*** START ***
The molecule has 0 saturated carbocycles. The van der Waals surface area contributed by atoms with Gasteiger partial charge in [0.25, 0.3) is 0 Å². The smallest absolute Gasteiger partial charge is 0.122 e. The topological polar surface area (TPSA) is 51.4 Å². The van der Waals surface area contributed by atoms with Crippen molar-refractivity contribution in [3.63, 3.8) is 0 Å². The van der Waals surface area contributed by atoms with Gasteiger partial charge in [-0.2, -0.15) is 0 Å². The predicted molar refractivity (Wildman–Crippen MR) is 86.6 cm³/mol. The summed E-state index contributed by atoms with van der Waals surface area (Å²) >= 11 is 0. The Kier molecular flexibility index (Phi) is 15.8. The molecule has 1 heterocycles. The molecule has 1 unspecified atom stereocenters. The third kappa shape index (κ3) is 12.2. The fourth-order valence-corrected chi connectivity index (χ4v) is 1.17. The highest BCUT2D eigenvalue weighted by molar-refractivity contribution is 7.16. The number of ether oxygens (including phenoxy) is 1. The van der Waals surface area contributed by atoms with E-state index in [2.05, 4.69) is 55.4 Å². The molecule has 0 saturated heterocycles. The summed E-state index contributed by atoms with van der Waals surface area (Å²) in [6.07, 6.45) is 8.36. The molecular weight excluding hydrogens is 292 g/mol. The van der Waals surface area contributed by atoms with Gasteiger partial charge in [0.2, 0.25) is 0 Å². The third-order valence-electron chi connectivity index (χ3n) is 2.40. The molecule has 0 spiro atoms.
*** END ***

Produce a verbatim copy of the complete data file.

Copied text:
The molecule has 0 saturated carbocycles. The van der Waals surface area contributed by atoms with Gasteiger partial charge in [0.25, 0.3) is 0 Å². The smallest absolute Gasteiger partial charge is 0.122 e. The topological polar surface area (TPSA) is 51.4 Å². The van der Waals surface area contributed by atoms with Crippen molar-refractivity contribution in [3.63, 3.8) is 0 Å². The van der Waals surface area contributed by atoms with Gasteiger partial charge in [-0.2, -0.15) is 0 Å². The predicted molar refractivity (Wildman–Crippen MR) is 86.6 cm³/mol. The summed E-state index contributed by atoms with van der Waals surface area (Å²) >= 11 is 0. The Kier molecular flexibility index (Phi) is 15.8. The molecule has 1 heterocycles. The molecule has 1 unspecified atom stereocenters. The third kappa shape index (κ3) is 12.2. The fourth-order valence-corrected chi connectivity index (χ4v) is 1.17. The highest BCUT2D eigenvalue weighted by molar-refractivity contribution is 7.16. The number of ether oxygens (including phenoxy) is 1. The van der Waals surface area contributed by atoms with E-state index in [2.05, 4.69) is 55.4 Å². The molecule has 0 saturated heterocycles. The summed E-state index contributed by atoms with van der Waals surface area (Å²) in [6.07, 6.45) is 8.36. The molecular weight excluding hydrogens is 292 g/mol. The van der Waals surface area contributed by atoms with Gasteiger partial charge in [0.2, 0.25) is 0 Å². The third-order valence-electron chi connectivity index (χ3n) is 2.40. The molecule has 0 spiro atoms.